3. Willingness to Face the Unpretty Stuff — Recently, a friend told me that a friend of hers (who I don’t know) said women who argue with their friends are “wierd.” In our culture, it seems that it is more acceptable for women to disagree with, argue with, or break up messily with men than it is for these normal occurrences to happen between women. It’s part of what Oprah calls “the disease to please” among women, the need for us to be so nice that we would rather let a friendship silently fade away than deal with an issue that may be less than pleasant to take it to the next level.

I think the deep, evolving friendships that stand a chance for the long haul (this may not apply for the holiday card friends) must have moments of disagreement, or bad behavior, and then the getting through it. Pretending everything is always pretty, in my book, is a recipe for denial and distance. This isn’t to say I argue often with my friends, or enjoy the ugly stuff, but I think the friends that last tacitly agree that we take the good, bad, and the ugly of one another, and talk about it.

***

Losing friendships can be heartbreaking, and finding new ones challenging. But, the joy I get out of the friendships that stick — and even the ones that fade away mutually after their purpose has been served — is one of the best parts of life for me. I can’t imagine calling myself “successful” without close friends whom I can really be myself with. After all, if we can’t share it, where’s the fun in it?

This somewhat convoluted train of thought will continue; there’s way more to say on this topic. In the meantime, though, I’d love to hear your thoughts about “sticking factors” that make friendships last.

October 20, 2007 at 5:57 am 2 comments

MotherTalk Review: The Reincarnationist

I dig a book that makes me eager for free moments so I can sneak pages, and The Reincarnationist by M.J. Rose, my second MotherTalk review book, was one of those. I opted to review it not because I’m a big suspense reader (I’m not) but because I find the topic of reincarnation fascinating, and this novel promised a juicy plot about this topic.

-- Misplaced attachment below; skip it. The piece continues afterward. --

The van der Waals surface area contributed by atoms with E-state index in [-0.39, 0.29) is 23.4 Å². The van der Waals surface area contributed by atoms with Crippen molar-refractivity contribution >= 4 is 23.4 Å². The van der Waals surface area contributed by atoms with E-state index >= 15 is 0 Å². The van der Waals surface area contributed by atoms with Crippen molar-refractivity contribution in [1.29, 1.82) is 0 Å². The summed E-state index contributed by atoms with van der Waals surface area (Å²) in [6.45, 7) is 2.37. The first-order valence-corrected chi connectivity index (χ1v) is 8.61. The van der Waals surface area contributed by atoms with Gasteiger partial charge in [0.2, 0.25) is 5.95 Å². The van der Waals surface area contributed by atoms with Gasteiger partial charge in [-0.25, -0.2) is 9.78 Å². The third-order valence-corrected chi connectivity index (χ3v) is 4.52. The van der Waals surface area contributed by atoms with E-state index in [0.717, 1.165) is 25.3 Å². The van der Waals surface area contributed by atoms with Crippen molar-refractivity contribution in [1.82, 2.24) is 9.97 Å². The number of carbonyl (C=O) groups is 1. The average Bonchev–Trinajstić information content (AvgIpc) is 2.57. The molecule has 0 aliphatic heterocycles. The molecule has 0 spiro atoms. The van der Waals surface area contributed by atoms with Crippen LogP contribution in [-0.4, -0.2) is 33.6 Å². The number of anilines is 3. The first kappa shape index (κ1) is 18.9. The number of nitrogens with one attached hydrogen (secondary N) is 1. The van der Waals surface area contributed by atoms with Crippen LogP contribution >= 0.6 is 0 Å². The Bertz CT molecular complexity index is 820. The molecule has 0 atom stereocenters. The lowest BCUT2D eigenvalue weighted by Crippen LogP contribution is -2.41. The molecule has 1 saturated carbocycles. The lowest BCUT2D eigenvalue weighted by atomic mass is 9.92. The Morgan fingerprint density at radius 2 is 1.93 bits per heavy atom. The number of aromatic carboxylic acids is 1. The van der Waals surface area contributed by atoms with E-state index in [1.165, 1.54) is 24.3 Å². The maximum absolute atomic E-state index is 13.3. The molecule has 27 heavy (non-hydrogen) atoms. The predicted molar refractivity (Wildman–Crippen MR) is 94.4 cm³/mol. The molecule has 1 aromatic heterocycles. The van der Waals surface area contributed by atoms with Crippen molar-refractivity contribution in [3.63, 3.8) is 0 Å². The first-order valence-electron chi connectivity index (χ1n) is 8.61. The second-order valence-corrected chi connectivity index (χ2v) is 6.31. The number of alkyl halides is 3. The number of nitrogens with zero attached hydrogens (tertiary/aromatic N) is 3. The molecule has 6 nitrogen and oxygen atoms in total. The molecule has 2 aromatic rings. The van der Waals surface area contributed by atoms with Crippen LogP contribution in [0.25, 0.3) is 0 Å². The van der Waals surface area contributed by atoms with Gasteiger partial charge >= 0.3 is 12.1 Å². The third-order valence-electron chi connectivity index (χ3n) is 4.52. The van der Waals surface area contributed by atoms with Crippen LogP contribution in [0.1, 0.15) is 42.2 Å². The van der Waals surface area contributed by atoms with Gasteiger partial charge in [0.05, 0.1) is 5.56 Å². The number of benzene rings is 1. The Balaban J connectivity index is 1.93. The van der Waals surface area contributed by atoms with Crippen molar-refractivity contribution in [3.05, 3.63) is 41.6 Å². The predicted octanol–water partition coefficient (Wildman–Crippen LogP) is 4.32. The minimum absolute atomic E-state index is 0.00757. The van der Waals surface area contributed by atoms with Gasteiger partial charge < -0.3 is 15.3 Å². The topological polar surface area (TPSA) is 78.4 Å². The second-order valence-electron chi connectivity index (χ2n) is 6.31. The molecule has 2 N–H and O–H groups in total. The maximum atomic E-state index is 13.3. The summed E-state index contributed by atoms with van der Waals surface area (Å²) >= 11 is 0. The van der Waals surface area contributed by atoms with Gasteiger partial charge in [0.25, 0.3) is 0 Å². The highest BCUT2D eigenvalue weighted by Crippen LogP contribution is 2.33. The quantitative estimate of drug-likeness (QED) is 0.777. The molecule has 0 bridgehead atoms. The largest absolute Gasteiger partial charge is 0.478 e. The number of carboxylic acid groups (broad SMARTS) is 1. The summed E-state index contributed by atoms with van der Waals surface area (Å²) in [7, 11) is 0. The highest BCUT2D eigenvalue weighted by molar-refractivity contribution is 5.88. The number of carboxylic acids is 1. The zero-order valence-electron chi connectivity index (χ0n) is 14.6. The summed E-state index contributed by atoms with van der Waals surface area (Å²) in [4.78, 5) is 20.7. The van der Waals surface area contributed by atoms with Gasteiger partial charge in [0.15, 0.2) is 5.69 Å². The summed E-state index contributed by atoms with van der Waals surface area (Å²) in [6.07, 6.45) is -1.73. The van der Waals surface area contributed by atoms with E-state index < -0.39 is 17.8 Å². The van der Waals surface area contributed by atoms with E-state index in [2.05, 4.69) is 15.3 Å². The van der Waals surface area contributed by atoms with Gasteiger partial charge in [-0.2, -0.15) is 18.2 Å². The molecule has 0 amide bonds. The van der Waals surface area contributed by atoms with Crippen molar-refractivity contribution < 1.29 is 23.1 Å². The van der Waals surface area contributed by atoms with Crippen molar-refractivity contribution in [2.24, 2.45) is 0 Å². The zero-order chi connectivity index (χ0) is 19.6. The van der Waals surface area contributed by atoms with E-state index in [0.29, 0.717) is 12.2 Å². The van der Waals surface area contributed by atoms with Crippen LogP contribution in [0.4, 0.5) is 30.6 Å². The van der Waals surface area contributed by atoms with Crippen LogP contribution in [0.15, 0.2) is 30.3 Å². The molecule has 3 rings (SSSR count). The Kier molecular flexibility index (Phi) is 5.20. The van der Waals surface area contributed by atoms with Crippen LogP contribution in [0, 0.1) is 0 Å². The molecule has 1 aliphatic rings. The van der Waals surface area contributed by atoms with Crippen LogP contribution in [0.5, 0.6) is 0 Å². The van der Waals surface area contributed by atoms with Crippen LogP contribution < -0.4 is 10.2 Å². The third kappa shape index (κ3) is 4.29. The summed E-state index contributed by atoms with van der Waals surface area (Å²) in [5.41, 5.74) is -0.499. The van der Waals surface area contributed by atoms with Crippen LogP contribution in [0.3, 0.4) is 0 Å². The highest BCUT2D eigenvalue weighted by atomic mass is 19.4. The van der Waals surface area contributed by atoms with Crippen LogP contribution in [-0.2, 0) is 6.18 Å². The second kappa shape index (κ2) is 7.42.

Here’s how I tie it to the bigger questions of this blog: Is this life “enough”?!  And if there’s more to our karma than meets the present-tense eye, wouldn’t that tie into our notions of success?

Back to the novel, M.J. Rose combines her own experience and research with reincarnation, some in-depth historical research, and her obvious flair for sizzling, lusty plotlines to create a 400-plus-page book that I gobbled up in three days.  I appreciated the authenticity in the experiences of the characters, and I found myself wishing I could see people’s auras through my camera lens the way main character Josh Ryder could.  Is there more to our souls’ journeys that we could understand now?  I like that this book made me wonder.

Now, this is not to say I didn’t have some problems with the book, which I did. The hero, Josh Ryder/Julius, is torn between lives in the present and in ancient Rome. This dichotomy is well-developed, but I must say I wish Rose had connected certain plot pieces in the end that she did not. (I’m not looking for a pat ending, but I tend to go by the filmmaking theory that if you show the viewer a purple shoe, then you later need to follow up with the purple shoe.)  In other words, there were a few things that begged to be connected in the end that were not. (Is she planning a sequel, perhaps? I’d pick that up.)